Legos and Mythbusters
Legos and Mythbusters

Of course, this mono-maniacal intensity comes with a downside. I wanted him to, you know, play with his friends at his birthday instead of demanding to know whether they’d brought little Legos. (Ah birthday boy etiquette! So hard to teach! So important!) And getting him to do things like brush his teeth often get barricaded behind a never-ending litany of “Just let me fix this first”. (Hint: it will NEVER be fixed to satisfaction. That’s the fun.)

I love listening to him while he plays. He tells these lovely little stories. Sometimes he sings – sweetly – to himself. The worlds he builds in his mind are vast and beautiful.

Best brothers
Best brothers

Lest you start to wonder if he’s an autistic savant, I’m here to reassure you that in his non-Lego-obsessed moments (granted, a minority this month), he continues to be a very fun and engaging kid. He has some great friends at school, about whom we often hear. He and Grey have been bound tightly by their shared interest. The difference between the kid brother who breaks your Legos and a brother who looks at you with hero-worship in his eyes while he asks you to assemble his birthday Legos for him is the difference between a rocky relationship and a very solid one. I find them often, heads together, in shared conquest. (Not that they’re never fighting and tattling on each other… just less often.)

Last night as a three year old
Last night as a three year old

Thane likes granola cereal, yogurt (he still eats his first-ever solid food, whole yogurt mixed with unsweetened applesauce, nearly every day), bananas, cheese sticks, and macaroni and cheese. This would be his entire dietary intake if it were left up to him. He likes to lead off our dinner prayers, often starting us on the Doxology. He is determined to capture your attention, and will often persevere gallantly to get it, but isn’t so good about doing anything useful with your attention once he’s gotten it.

Thane is also a goof-ball, in case you were curious
Thane is also a goof-ball, in case you were curious

Thane is now 42.5 inches tall, which is about three and a half feet. He’s a solid (but unknown) weight. He’s extremely physically durable. When he falls down, he picks himself up again and moves on – sometimes even when he probably should get a bandage or something. He dresses himself, takes care of his own toileting (alleluia!), carries his dirty dishes to the counter, and feeds himself unending supplies of bananas when he’s hungry.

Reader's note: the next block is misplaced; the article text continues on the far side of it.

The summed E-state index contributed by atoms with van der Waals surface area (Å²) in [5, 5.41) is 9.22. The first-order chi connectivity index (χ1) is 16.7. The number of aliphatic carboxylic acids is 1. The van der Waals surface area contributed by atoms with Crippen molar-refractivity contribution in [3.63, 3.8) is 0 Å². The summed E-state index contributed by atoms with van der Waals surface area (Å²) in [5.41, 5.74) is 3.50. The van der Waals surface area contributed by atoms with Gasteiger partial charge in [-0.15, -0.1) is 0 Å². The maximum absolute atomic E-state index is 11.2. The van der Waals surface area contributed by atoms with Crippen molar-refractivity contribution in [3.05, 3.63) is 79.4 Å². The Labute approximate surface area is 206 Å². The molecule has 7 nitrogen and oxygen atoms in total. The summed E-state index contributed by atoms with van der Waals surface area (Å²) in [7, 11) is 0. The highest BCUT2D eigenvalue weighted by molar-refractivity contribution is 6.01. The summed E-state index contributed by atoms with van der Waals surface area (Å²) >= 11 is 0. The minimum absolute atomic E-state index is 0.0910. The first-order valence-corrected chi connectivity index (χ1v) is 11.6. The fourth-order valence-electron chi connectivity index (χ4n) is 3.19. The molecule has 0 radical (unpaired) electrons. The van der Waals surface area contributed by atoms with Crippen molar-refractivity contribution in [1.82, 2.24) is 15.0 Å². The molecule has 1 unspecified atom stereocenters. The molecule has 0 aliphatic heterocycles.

Thankfully, he learned a reasonable caution around water this summer. Kind of.
Thankfully, he learned a reasonable caution around water this summer. Kind of.

Thane is completely fearless. He is not afraid of the dark. He is not afraid of the high swings. Rarely does he cling or shy away. It’s almost a bad thing, how bold and confident he is. His balance, for example, is well behind his belief that he can safely walk on a wall like his brother does. He’s also very emotionally durable. He rarely “breaks down” and holds himself on a relatively even emotional swing. This is not to say that he takes thwarting well, but rather that he is steadfast in his desires and emotions.

Preparing for his journey to Uranus
Preparing for his journey to Uranus

There are still some small traces of my baby left there. He has not foresworn cuddling, and is possible cuddlier than he was this time last year. He gives me sweet kisses and hugs. He still sleeps with his best friend Puppy close at hand, and sucks his thumb. He will sit still in my lap for hours if I am reading to him (although we argue about the books: he wants Scooby Doo and super heroes, I want anything OTHER than Scooby Doo or super heroes). Tonight, he laid his tired, curly blond head on my lap while we watched a movie together, and laced his fingers in between mine. He grows up so quickly, and so well, that I treasure these times we share.

My sweet Thane
My sweet Thane

Seven: the year of the Legos

My snaggle-toothed, seven year old, first grader
My snaggle-toothed, seven year old, first grader

It has come to my attention that a certain young man of my acquaintance turned seven today. Seven. Do you remember when I announced I was pregnant? (And that brilliant April Fools Day joke when I announced he was a twin – one of my finest moments!) Do you remember that infant? That burbling, drooly baby? That pudgy toddler? That captivating preschooler? That wide-eyed Kindergartner? They have all faded into memory, history, and the pictures I still intend to scrapbook. Maybe. Someday. And in their place stands a shoulder-high, clear-headed, compassionate child: closer to puberty than birth.

Oh, my son Grey. My brilliant and beloved child. How to capture at this point in time who you are? You can play complex games using strategy. You go totally emo whenever you’re tired or thwarted. Today you did not blow out all the candles on your birthday cake. You left one for each other child who came to the party – so they could blow some out too. You let your brother open your birthday presents because he is three. Every day when we pick you up, you say in a sing-song voice, “What’s for DIN-er?” And, tired from a hard day and hard learning, you will melt down into complete grumpitude if the answer is not to your liking. You listen to Kiss 108 whenever you can, and know all the words to all the top 20 hits. At night, when I ask you what you want to ask God for, you answer, “Peace, no war, kindness, compassion, responsibility, respect and citizenship.” You eat all the marshmallows out of Lucky Charms and eat none of the charms. You love to read Order of the Stick and Calvin and Hobbes. You try to do your homework fast instead of well. You wept bitter, wracking tears when your cat died. You always try to talk me into staying in your room and snuggling you when I put you to bed. Often you are successful by opening up the black box of your day and telling me about the rich, complex life you live at school and afterschool. You label anyone who wrongs you a bully. You love your brother and help and tolerate him far more than an older sibling should be expected to – even when he steps on your toys and bothers the bejeesus out of you.

Brothers in Legos
Brothers in Legos